Hebrew Poetry: Idiosyncratic Resources

I read Dr. Seuss when I was little. I poured over the illustrations in Stevenson’s A Child’s Garden of Verses, although I don’t recall caring much for its verses. If my household discussed poetry at all it was most likely a piece of doggerel in a Mike Royko column (Chicago Daily News then).

I do remember being struck by “We Real Cool,” by Gwendolyn Brooks (1917 – 2000), when it was introduced to us at school. But we were given to understand that this was not “real poetry,” which only lessened my faint interest in the topic. Any connection between Bible and poetry only added, for both literary genres, further impenetrability.

I meant by “impenetrability” that we’ve had enough of that subject, and it would be just as well if you’d mention what you mean to do next, as I suppose you don’t mean to stop here all the rest of your life.
— Humpty Dumpty to Alice, Alice Through the Looking Glass

“Real Poetry”

Later schooling didn’t improve my relationship to poetry, and I avoided it pretty successfully in college….except for my forays into writers’ groups, where I continued to find poetry a foreign, and often self-absorbed, form of expression. I did come to enjoy authors like Adrienne Rich, Marge Piercy, and Alicia Ostriker. But I think my early training stuck, so that I somehow classified this as outside the realm of “real poetry.”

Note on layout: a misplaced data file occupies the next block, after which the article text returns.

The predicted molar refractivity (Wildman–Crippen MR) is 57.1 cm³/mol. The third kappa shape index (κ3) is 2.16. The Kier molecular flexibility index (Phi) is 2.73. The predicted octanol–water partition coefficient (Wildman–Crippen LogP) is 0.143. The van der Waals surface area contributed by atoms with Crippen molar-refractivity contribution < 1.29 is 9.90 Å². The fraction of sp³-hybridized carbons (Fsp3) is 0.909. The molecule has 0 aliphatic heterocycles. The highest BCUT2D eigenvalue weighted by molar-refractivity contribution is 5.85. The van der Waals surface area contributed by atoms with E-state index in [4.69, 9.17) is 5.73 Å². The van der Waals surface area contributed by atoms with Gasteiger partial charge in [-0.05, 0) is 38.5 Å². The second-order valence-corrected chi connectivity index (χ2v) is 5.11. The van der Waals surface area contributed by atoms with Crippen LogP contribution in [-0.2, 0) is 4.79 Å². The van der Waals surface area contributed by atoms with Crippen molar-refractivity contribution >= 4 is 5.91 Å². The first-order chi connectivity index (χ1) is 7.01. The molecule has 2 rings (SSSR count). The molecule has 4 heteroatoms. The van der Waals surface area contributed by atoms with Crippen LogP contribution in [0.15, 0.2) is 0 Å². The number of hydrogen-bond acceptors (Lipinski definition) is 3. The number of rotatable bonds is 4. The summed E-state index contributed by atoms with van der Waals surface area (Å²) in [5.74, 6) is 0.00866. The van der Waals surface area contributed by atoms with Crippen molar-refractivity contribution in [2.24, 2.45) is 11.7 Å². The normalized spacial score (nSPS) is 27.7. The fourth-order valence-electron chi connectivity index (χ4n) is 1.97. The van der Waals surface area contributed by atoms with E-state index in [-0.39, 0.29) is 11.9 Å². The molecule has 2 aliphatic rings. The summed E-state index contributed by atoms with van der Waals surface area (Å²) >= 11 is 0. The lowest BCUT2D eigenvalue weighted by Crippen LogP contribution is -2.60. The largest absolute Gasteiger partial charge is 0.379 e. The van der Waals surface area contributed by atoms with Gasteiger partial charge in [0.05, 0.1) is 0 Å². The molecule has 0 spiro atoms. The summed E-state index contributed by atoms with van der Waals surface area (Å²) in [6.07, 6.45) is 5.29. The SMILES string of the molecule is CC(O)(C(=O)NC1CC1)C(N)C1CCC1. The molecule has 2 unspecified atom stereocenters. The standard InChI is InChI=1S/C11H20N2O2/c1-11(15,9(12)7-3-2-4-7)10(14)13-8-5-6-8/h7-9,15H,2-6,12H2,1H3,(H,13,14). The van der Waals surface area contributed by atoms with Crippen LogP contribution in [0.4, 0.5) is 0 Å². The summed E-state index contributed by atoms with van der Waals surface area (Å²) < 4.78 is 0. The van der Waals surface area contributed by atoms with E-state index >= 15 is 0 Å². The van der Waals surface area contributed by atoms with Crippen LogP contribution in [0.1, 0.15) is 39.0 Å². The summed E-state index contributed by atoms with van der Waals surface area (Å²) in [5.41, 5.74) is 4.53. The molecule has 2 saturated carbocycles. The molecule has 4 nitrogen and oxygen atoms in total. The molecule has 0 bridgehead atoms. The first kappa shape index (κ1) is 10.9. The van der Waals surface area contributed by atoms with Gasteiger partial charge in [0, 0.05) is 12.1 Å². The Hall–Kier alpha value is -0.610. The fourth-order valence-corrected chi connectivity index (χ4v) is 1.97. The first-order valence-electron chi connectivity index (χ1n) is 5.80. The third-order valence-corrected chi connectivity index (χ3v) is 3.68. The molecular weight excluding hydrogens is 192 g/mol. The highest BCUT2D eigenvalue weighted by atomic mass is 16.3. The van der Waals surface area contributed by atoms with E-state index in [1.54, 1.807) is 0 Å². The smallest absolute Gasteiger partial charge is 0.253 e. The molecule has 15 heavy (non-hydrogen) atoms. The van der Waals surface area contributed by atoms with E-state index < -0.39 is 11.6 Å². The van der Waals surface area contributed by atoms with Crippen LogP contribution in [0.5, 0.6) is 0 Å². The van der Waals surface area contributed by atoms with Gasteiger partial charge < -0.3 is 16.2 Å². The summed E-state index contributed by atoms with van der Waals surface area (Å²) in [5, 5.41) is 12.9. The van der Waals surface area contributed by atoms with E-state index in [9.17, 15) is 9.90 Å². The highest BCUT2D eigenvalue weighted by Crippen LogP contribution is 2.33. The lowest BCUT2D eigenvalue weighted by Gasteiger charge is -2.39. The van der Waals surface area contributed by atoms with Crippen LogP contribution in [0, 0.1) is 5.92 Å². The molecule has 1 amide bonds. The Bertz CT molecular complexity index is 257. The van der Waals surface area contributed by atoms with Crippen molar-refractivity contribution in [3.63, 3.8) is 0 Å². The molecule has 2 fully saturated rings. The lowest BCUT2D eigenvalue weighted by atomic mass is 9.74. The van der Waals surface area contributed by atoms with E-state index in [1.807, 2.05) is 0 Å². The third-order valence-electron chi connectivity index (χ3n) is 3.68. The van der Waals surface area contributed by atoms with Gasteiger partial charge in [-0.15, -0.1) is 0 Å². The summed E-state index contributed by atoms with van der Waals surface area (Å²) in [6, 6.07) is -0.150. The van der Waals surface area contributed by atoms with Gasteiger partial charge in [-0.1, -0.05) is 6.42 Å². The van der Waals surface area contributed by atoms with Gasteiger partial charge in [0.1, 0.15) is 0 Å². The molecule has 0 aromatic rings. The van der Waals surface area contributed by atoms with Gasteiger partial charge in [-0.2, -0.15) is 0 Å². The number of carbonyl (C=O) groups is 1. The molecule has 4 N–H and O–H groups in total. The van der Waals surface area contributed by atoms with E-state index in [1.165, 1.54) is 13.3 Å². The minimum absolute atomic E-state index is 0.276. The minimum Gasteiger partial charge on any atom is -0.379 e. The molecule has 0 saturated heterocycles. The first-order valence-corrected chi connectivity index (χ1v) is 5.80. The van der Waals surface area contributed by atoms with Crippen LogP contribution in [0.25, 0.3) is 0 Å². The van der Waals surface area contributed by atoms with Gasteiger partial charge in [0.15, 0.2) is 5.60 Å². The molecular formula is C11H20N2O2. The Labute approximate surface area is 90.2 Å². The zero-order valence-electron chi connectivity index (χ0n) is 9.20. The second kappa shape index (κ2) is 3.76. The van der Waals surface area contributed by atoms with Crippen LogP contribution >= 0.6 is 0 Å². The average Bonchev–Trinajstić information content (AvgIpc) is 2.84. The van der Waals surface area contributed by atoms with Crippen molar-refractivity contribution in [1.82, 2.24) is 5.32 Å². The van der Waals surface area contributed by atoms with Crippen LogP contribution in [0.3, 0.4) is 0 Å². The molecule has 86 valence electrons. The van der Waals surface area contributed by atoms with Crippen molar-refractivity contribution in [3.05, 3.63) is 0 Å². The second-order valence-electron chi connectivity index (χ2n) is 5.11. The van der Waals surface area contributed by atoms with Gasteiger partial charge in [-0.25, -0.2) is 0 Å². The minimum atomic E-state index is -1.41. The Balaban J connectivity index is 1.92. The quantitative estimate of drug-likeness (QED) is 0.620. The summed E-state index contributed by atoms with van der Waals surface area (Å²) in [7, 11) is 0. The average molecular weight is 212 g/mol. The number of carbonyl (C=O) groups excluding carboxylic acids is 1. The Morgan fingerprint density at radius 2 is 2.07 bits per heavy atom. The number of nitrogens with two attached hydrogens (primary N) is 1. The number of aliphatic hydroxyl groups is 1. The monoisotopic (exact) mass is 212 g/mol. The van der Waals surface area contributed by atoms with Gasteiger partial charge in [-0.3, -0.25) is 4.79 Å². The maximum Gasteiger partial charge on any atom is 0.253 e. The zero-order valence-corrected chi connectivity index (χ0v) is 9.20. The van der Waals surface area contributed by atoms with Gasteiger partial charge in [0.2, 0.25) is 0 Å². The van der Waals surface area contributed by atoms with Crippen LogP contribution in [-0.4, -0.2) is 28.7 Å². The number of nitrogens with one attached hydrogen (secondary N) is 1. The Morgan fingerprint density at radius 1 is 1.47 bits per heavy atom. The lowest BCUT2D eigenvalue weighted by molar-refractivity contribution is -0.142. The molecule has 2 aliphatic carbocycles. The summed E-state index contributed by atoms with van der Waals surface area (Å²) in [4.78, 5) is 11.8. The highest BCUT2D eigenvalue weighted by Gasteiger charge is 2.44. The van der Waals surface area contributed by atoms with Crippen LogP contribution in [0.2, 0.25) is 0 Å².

When, nearly fifteen years ago, I began studying the poetry of Yehuda Amichai, it was with the intention of improving my Hebrew and for the connections, in Open Closed Open, to the prayerbook. I was convinced I didn’t like poetry and/or that it was somehow beyond me.

Attempting to read poetry in a language that is foreign to me proved fortuitous in that it taught me how hard poetry is to translate — and, therefore, some of the power poetry can convey. Plugging along word-by-word forced me into looking carefully at the language, much more carefully than I generally do when reading my native English. Eventually, I became a sort of convert to poetry as a means of expression and started to investigate the field as it suited me and whatever poem I was exploring.

All of this is to say that I have zero credentials for understanding poetry in general or Hebrew poetry in specific. I do spend a lot of time with the Hebrew Bible, but, again, without any formal training. Whatever I’ve learned is pretty haphazard. I don’t think I’m the only one who was taught some unhelpful things about “real poetry,” however, so I share what I’ve found hoping it’s of use to others….

Africana Perspectives and Fortress Press